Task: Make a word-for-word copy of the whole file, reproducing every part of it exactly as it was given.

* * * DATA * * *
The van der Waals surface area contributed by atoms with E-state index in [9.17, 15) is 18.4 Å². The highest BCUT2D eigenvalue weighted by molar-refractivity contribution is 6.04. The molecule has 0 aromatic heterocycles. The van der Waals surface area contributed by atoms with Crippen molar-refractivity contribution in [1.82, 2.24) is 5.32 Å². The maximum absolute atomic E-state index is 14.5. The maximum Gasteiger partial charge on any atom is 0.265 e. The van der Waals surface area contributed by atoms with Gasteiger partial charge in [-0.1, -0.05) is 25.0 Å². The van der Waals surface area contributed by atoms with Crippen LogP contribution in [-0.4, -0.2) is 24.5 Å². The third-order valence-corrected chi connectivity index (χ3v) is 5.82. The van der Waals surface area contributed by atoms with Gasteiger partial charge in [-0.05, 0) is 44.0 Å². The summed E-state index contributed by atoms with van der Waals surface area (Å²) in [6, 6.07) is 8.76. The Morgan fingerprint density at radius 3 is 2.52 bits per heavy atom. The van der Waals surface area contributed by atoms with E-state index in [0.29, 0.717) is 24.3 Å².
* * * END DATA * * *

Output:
The van der Waals surface area contributed by atoms with E-state index in [9.17, 15) is 18.4 Å². The highest BCUT2D eigenvalue weighted by molar-refractivity contribution is 6.04. The molecule has 0 aromatic heterocycles. The van der Waals surface area contributed by atoms with Crippen molar-refractivity contribution in [1.82, 2.24) is 5.32 Å². The maximum absolute atomic E-state index is 14.5. The maximum Gasteiger partial charge on any atom is 0.265 e. The van der Waals surface area contributed by atoms with Gasteiger partial charge in [-0.1, -0.05) is 25.0 Å². The van der Waals surface area contributed by atoms with Crippen LogP contribution in [-0.4, -0.2) is 24.5 Å². The third-order valence-corrected chi connectivity index (χ3v) is 5.82. The van der Waals surface area contributed by atoms with Gasteiger partial charge in [-0.05, 0) is 44.0 Å². The summed E-state index contributed by atoms with van der Waals surface area (Å²) in [6, 6.07) is 8.76. The Morgan fingerprint density at radius 3 is 2.52 bits per heavy atom. The van der Waals surface area contributed by atoms with E-state index in [0.29, 0.717) is 24.3 Å².